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Little Richard

Little Richard Live at the Toronto Peace Festival, 1969

(US DVD: 24 Mar 2009)

Pop music developed so quickly that a mere 10 years after he was considered a cutting-edge subversive pioneer, Little Richard was already completely passé. In 1969, when he offered this blistering 30-minute set for a Toronto festival crowd awaiting a recently post-Beatles John Lennon, the kind of blues-based stuff Little Richard relied upon was, at best, nostalgic.

Over the past four years Richard’s brand of repetitive ‘50s-era rock ’n’ roll had morphed into progressive and psychedelic rock. Bands like Cream, the Grateful Dead, the Jimi Hendrix Experience and, of course, the Beatles, had turned his fairly straightforward kinetic 12-bar pop on its head, reinvigorating the genre.

But following the immense success of what was supposed to have been a practical joke – the kitchy ‘50s revival act Sha-Na-Na’s goofy harmlessness went over huge at Woodstock, to the shock of just about everyone (themselves included) – there was a bit of a resurgence of interest in the decade before the fabled ‘60s. A few years later, American Graffiti and Happy Days would make explicit this widespread nostalgia trip. Perhaps it was the cacophony of the ‘60s, the inescapable noisiness of that complicated decade, that made people long for the mythical simplicity of the ‘50s?

As if the legend of a decade that everyone had simply enjoyed, unproblematically and unquestioningly, becoming somehow acceptable gospel in the wake of the political murders, the widespread riots, the racial turmoil, and militant student protests of the Vietnam era? Hell, Ronald Reagan would soon run for president (and win!) telling voters that a vote for him was pretty much a vote for returning to the uncomplicated calm of the ‘50s.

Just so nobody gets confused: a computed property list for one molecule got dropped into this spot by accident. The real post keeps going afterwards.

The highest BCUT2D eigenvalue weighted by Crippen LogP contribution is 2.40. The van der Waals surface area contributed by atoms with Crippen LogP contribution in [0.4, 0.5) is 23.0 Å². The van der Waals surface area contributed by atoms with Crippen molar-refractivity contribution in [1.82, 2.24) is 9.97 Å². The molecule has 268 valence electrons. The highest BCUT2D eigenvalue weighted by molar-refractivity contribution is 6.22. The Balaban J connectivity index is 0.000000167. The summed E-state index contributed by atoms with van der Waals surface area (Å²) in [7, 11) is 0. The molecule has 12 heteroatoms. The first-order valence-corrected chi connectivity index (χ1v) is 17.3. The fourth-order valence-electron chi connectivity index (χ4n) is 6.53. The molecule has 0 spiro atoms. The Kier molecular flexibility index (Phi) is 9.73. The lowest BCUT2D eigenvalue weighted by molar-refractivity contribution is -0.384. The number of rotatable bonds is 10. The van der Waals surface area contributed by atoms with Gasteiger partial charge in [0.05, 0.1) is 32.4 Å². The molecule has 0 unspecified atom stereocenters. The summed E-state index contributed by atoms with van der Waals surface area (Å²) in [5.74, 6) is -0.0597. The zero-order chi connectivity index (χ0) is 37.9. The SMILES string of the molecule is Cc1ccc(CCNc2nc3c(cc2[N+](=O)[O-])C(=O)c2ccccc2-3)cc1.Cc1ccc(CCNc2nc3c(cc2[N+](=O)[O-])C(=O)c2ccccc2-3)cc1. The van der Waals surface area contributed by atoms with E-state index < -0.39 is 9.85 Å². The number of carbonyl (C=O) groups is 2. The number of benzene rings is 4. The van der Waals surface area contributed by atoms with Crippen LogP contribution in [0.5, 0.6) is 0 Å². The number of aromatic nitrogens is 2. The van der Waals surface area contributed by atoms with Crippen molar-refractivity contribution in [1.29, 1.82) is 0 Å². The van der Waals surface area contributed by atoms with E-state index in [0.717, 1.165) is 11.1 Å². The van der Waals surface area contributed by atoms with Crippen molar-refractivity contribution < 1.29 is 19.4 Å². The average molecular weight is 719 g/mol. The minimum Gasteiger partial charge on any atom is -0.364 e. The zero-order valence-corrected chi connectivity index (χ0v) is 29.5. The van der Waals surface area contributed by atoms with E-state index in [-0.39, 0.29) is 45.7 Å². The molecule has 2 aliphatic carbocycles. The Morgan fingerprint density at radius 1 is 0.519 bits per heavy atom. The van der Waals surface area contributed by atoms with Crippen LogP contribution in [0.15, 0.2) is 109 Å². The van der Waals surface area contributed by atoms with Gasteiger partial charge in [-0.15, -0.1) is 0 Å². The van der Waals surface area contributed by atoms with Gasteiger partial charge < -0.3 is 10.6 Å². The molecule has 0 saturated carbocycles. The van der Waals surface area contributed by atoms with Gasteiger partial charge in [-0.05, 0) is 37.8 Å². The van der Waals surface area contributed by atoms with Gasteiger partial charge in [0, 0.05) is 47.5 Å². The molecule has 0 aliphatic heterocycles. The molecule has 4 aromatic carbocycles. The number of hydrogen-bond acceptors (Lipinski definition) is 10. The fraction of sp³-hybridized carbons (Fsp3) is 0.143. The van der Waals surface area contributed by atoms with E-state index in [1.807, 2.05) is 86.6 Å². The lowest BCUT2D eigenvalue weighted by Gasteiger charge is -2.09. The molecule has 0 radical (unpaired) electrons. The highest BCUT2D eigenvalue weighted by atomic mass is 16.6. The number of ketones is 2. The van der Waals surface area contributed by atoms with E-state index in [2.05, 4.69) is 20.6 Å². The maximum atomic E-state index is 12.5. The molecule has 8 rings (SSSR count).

Anyway. This brief documentary by legendary rock ’n’ roll verité artist D.A. Pennebaker (Monterey Pop Festival, Don’t Look Back) provides a glimpse of a ‘50s firebrand’s re-emergence as a novelty act amid the final days of a decade he helped to create, but in which he had played almost no role. Dressed in a ridiculous outfit – his white jacket covered in beer-coaster-sized mirrors – and wearing his famously bouffant wig, the queerest man in showbiz stepped onto that stage in immediate, and utter, control of his act.

His band rushing up the tempo on nine of his classic songs (including “Long Tall Sally”, “Good Golly, Miss Molly”, “Jenny, Jenny”, & “Tutti-Frutti”), Richard hammered the piano for the first few numbers before getting up on top of the thing and dancing like a maniac. The crowd, maddeningly under-filmed by Pennebaker, seems to love every minute of it. And so do we.

Perfect at exactly 30-minutes – I don’t know if I’d have wanted to watch or to hear much more (since, let’s face it, it’s some pretty repetitive and unimaginative stuff) – this little film is a worthy document of a classic performer energizing a new generation. Or, perhaps, the same generation he’d energized when they were in Primary School. Plus, there’s this amazing moment when Pennebaker throws in a cutaway to a teenage boy trying to unhook his makeout partner’s bra during “Keep A Knockin’”. As in: You keep a knockin’, but you can’t come in. Wooooooo!


Stuart Henderson is a culture critic and historian. He is the author of Making the Scene: Yorkville and Hip Toronto in the 1960s (University of Toronto Press, 2011). All of this is fun, but he'd rather be camping. Twitter: @henderstu

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